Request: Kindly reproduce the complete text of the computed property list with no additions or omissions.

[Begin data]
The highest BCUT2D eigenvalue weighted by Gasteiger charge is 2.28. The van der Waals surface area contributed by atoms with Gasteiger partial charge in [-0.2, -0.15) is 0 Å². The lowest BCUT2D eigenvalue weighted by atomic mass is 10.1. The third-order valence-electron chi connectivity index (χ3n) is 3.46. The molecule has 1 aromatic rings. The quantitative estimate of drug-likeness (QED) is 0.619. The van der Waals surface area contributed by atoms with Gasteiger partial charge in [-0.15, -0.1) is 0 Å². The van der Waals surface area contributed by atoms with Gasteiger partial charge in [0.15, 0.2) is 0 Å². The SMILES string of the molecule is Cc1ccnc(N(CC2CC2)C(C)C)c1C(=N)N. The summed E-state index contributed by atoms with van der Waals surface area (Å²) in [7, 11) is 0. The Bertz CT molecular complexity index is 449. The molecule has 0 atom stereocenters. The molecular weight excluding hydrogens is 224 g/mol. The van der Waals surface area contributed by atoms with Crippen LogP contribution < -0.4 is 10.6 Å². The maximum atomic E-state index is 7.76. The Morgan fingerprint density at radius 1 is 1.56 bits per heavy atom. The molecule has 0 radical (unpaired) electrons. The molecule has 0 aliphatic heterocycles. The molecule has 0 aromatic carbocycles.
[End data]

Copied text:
The highest BCUT2D eigenvalue weighted by Gasteiger charge is 2.28. The van der Waals surface area contributed by atoms with Gasteiger partial charge in [-0.2, -0.15) is 0 Å². The lowest BCUT2D eigenvalue weighted by atomic mass is 10.1. The third-order valence-electron chi connectivity index (χ3n) is 3.46. The molecule has 1 aromatic rings. The quantitative estimate of drug-likeness (QED) is 0.619. The van der Waals surface area contributed by atoms with Gasteiger partial charge in [-0.15, -0.1) is 0 Å². The van der Waals surface area contributed by atoms with Gasteiger partial charge in [0.15, 0.2) is 0 Å². The SMILES string of the molecule is Cc1ccnc(N(CC2CC2)C(C)C)c1C(=N)N. The summed E-state index contributed by atoms with van der Waals surface area (Å²) in [7, 11) is 0. The Bertz CT molecular complexity index is 449. The molecule has 0 atom stereocenters. The molecular weight excluding hydrogens is 224 g/mol. The van der Waals surface area contributed by atoms with Crippen LogP contribution < -0.4 is 10.6 Å². The maximum atomic E-state index is 7.76. The Morgan fingerprint density at radius 1 is 1.56 bits per heavy atom. The molecule has 0 radical (unpaired) electrons. The molecule has 0 aliphatic heterocycles. The molecule has 0 aromatic carbocycles.